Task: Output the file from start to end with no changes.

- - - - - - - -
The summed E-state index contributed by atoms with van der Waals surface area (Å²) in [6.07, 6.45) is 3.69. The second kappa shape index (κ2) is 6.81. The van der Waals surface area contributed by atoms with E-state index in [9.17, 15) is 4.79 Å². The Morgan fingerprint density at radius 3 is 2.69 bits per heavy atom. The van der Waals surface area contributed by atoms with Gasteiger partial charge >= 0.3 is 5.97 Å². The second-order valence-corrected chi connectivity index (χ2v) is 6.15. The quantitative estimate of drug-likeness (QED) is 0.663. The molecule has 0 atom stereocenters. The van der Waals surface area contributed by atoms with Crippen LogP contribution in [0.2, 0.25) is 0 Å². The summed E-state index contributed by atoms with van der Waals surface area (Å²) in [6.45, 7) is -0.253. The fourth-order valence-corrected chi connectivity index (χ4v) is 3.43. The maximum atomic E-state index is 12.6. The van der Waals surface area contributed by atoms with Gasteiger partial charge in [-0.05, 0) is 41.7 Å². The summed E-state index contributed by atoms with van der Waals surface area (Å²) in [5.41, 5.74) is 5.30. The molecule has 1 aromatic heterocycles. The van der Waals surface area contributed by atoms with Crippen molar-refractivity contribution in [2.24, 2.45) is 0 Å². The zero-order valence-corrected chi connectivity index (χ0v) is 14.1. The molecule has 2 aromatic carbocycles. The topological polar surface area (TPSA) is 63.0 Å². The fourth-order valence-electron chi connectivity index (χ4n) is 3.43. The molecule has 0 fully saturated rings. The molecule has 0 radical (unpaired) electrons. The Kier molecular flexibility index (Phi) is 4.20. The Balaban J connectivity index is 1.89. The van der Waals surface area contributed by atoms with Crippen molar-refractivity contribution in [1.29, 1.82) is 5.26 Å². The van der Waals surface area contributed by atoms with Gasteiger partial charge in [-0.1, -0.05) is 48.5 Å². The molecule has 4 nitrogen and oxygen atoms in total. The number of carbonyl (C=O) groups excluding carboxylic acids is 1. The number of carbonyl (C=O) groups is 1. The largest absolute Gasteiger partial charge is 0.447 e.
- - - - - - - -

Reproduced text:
The summed E-state index contributed by atoms with van der Waals surface area (Å²) in [6.07, 6.45) is 3.69. The second kappa shape index (κ2) is 6.81. The van der Waals surface area contributed by atoms with E-state index in [9.17, 15) is 4.79 Å². The Morgan fingerprint density at radius 3 is 2.69 bits per heavy atom. The van der Waals surface area contributed by atoms with Gasteiger partial charge >= 0.3 is 5.97 Å². The second-order valence-corrected chi connectivity index (χ2v) is 6.15. The quantitative estimate of drug-likeness (QED) is 0.663. The molecule has 0 atom stereocenters. The van der Waals surface area contributed by atoms with Crippen LogP contribution in [0.2, 0.25) is 0 Å². The summed E-state index contributed by atoms with van der Waals surface area (Å²) in [6.45, 7) is -0.253. The fourth-order valence-corrected chi connectivity index (χ4v) is 3.43. The maximum atomic E-state index is 12.6. The van der Waals surface area contributed by atoms with Gasteiger partial charge in [-0.05, 0) is 41.7 Å². The summed E-state index contributed by atoms with van der Waals surface area (Å²) in [5.41, 5.74) is 5.30. The molecule has 1 aromatic heterocycles. The van der Waals surface area contributed by atoms with Crippen molar-refractivity contribution in [2.24, 2.45) is 0 Å². The zero-order valence-corrected chi connectivity index (χ0v) is 14.1. The molecule has 2 aromatic carbocycles. The topological polar surface area (TPSA) is 63.0 Å². The fourth-order valence-electron chi connectivity index (χ4n) is 3.43. The molecule has 0 fully saturated rings. The molecule has 0 radical (unpaired) electrons. The Kier molecular flexibility index (Phi) is 4.20. The Balaban J connectivity index is 1.89. The van der Waals surface area contributed by atoms with Crippen molar-refractivity contribution in [1.29, 1.82) is 5.26 Å². The van der Waals surface area contributed by atoms with Gasteiger partial charge in [-0.1, -0.05) is 48.5 Å². The molecule has 4 nitrogen and oxygen atoms in total. The number of carbonyl (C=O) groups excluding carboxylic acids is 1. The number of carbonyl (C=O) groups is 1. The largest absolute Gasteiger partial charge is 0.447 e.